The nine convicted leaders of the Occupy Movement, including co-founders Benny Tai Yiu-ting, Chan Kin-man and Reverend Chu Yiu-ming, were sentenced on April 24.
The penalties given by the court ranged from community service and suspended jail terms to immediate imprisonment of eight to 16 months. In the case Civic Party lawmaker Tanya Chan Suk-chong, her sentencing was postponed until June 10 as she was scheduled for urgent brain surgery.
Though some of those convicted were thinking of filing an appeal, there is talk that the government is not inclined towards appealing the court decision.
Some members of the pro-establishment camp thought the judge was too lenient in the sentencing, and urged the administration to make an appeal.
However, a government source has revealed that the period for filing an appeal in relation to the relevant charges has passed, suggesting that the authorities do not intend to go to the courts again over the case.
As some of those convicted plan to lodge an appeal against their convictions or sentences, the government need not take any action, according to the government source.
A figure in the legal sector noted that the three Occupy co-founders were acquitted of the charge of incitement to incite public nuisance.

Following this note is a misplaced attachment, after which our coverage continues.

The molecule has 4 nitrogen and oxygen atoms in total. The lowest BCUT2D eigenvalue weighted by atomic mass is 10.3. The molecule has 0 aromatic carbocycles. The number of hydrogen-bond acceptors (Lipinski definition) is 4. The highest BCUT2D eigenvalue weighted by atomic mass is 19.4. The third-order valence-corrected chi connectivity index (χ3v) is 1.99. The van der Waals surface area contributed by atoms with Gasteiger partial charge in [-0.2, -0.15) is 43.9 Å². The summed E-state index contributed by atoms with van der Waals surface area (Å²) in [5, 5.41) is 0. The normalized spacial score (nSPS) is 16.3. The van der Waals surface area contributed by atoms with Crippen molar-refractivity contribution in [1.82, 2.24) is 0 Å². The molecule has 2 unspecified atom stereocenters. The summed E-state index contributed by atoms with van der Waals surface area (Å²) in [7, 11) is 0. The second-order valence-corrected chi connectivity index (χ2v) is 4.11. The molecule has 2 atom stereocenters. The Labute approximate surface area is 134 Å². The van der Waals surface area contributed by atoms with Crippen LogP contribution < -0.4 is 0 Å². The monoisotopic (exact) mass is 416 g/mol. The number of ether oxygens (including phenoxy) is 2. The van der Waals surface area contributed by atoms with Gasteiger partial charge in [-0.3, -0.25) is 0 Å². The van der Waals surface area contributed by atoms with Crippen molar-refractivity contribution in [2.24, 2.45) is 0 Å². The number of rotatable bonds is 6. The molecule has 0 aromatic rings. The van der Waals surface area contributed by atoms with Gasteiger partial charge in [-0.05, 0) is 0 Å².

Under existing rules, if the government requests a retrial of an unsuccessful conviction of a charge, it must file an application within seven days. That seven-day limit has passed, the legal figure said.
The case of the Occupy leaders has provoked a huge public backlash, which partly explains why the April 28 protest spearheaded by the pan-dems against the proposed changes to the extradition laws saw a massive turnout of some 130,000 people.
It is said that many of the people who took to the streets did so to manifest their indignation at the jail terms the four Occupy activists have received.
The high-profile case has drawn a lot of attention from the international community and media, and raised concerns about the deteriorating condition of freedoms and human rights in Hong Kong.
Given that, it isn’t difficult to see why the SAR government has decided not to escalate its legal actions against the nine Occupy leaders.
This article appeared in the Hong Kong Economic Journal on May 1
Translation by Alan Lee
[Chinese version 中文版]
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